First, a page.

Political Movement & The Resetting Of C’River Politics

By Max Ogar

By Max Ogar

Lawyer, public commentator and politician, Max Ogar pens this piece from Abuja, Nigeria.

There is a popular saying that ‘it is dissent that brings about change and, eventually, development’. Without conflicts, we become stereotypes.

Since 2003 after the return of democracy in 1999, the politics of Cross River State has been tepid, unenthusiastic and unexciting; there has been less competitiveness and dissent. What is democracy without opposition and dissent?

The State politics started on a sound footing at the dawn of the 4th Republic in 1999. The two major political parties in the State were the Peoples Democratic Party (PDP) and the All Peoples Party (APP) which transmuted into the All Nigeria Peoples Party (ANPP) and later fused with other political parties in 2013 (or thereabout) to become All Progressives Congress (APC).

In the January 9, 1999 governorship election, the Peoples Democratic Party (which presented Donald Duke) pulled 529, 335 votes to defeat the All Peoples Party (with Mark Ukpo as its candidate) which garnered 457, 660 votes. The margin was 71,675 votes.

In the twenty five member State House of Assembly, the PDP had thirteen members and the then APP twelve even though the APP (with the aid of Orok Otu Duke) produced the Speaker of the House with Duke himself returning as Deputy Speaker; a position he held in the still-born Third Republic when he was elected under the Social Democratic Party.

In the National Assembly elections, the PDP had two Senators (Kanu Agabi, North and Matthew Mbu, Central) while the APP produced Florence Ita-Giwa for Cross River South. For the House of Representatives’ eight seats, the APP took five seats (all the three from the Southern Senatorial District in addition to the two from the Northern Senatorial District) leaving only three seats (all in the Central Senatorial District) for the PDP. Out of the eighteen Local Government Council Chairmen, the APP kept ten and left the PDP with only 8.

There was competition and vibrancy thus throwing up enthusiasm and keenness particularly in the State House of Assembly where the foursome of Orok Otu Duke (PDP, Deputy Speaker), John Owan Enoh (APP, Minority Leader), Cletus Mbia Obun (PDP) and late Emperor Owa (PDP) were a delight to listen to during plenary. Because of the intellectuality and sagaciousness of the four, they were fondly referred to as the four wise men. The ‘threat’ they constituted caused the State Governor to move against them; all four of them were suspended indefinitely by the House. John Owan Enoh had to defect to the PDP and was recalled to the House from where he stepped up to the House of Representatives in 2003. I am not sure of the fate of Orok Duke, but certainly, Cletus Obun and Emperor Owa never returned to the House.

It was at the dusk of the 4th Assembly (in 2002) that the instrumentalities of coercion and arm-twisting were deployed to whip people into line; the APP/ANPP literally emptied into the PDP in the State. Even a State Chairman of the APP/ANPP from Bekwarra LGA dumped his position and party and transmogrified into a PDP member. Ebuta Ojong Ayuk stepped in at this point as State Chairman and suffered a lot of persecution in the process.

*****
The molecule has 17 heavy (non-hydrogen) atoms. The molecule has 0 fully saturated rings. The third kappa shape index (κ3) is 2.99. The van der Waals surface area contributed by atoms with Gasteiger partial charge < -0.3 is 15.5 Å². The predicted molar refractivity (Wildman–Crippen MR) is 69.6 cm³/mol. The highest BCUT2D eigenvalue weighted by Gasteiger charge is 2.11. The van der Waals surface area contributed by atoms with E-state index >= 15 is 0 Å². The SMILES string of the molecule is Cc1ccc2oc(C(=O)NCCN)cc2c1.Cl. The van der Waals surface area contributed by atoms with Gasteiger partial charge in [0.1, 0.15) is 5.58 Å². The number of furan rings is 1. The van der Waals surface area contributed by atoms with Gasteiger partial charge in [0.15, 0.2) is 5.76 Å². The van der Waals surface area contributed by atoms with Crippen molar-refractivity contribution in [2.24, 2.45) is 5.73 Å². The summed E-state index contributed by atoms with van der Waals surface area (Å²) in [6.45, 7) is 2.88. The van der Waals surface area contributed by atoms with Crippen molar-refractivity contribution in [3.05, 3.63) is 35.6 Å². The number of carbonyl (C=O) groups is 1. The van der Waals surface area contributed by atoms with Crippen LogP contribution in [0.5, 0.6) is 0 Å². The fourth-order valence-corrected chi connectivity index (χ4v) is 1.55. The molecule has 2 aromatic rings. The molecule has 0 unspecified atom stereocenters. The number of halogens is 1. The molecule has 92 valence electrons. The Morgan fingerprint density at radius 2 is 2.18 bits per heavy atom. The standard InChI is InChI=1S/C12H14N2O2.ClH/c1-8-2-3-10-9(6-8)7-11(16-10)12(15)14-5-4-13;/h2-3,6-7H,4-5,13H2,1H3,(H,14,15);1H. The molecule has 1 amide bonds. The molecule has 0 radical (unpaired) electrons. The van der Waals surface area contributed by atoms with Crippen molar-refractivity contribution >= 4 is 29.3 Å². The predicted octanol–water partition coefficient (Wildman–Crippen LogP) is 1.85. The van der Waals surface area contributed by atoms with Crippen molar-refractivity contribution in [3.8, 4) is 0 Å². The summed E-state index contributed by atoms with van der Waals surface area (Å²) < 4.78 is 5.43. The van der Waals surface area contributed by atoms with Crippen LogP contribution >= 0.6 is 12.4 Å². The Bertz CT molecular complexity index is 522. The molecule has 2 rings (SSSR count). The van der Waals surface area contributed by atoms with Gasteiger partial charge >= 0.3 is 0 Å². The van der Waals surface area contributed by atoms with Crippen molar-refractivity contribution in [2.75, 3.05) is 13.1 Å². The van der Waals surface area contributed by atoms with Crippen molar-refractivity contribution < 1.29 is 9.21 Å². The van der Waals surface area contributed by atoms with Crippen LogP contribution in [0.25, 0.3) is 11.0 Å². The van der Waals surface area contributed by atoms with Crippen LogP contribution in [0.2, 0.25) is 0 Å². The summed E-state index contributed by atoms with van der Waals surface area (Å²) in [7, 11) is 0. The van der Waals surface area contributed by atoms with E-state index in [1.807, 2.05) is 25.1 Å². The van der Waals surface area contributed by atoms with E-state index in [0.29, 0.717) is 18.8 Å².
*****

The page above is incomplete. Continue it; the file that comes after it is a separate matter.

From 2003, the opposition in Cross River State became fully hemorrhaged and completely annihilated not for want of the zeal and zest for competition, but because of manipulations by the then State Governor (Mbakara Duke). The cases involving Akpang Ade Obi-Odu (Obi-Odu V. Duke) and Cletus Obun (Obun V. Ebu) reported in Femi Falana’s Weekly Reports of Nigeria (WRN) are still very fresh in my memory. With the benefit of hindsight, I recall the crisis between Governor Duke and Daniel Asuquo; then Chair of Akamkpa LGA. The persecution of Usani Usani is also well known by Cross Riverians.

Because nature abhours vacuum, opposition started mounting within the rampaging PDP in the State. In 2014, there was a big fight over the congresses that threw up delegates; the Gody Jedy-Agbas, the Victor Ndoma-Egbas, the Sandy Onors and the Jones Tangbans were on one side against the Liyel Imoke ‘machine’. The Imoke group muscled out their opponents and reversed the result of the congresses/ the delegates’ list. The same issue of delegates’ congresses emerged in 2020 and spiked during the primaries for the Cross River North Senatorial by/re-run election this time with Jarigbe Agom as the face of the opposition against Governor Ayade. The eventual outcome was what happened in Calabar on Thursday, 21st May, 2021; the defection of Ben Ayade.

Take it or leave it, the politics of Cross River is now undergoing a reset; we are back to the pre-2003 days – the days of competitiveness with associated checks and balances. By the time the dust settles, the Cross River House of Assembly will again, after a long time, have a Minority Leader, a Minority Whip, a Minority Caucus and a Public Accounts Committee Chair who, statutorily, must come from the opposition party.

I am excited about the unfolding events in Cross River State; my State of origin, for the singular reason that party members across board (in particular) and the electorate (in general) will no longer be taken for granted. The change has started taking place; stakeholders’ meetings are now taking place and our almighty NASS Lawmakers are now visiting home and reaching out to their constituents.

While I support the ongoing ‘fight’, it is a NO for me that the PDP in the State implodes. An implosion of the PDP will remove the element of competitiveness and stifle our evolving democracy.

“I am grateful to the key dissenters, may posterity reward them.”

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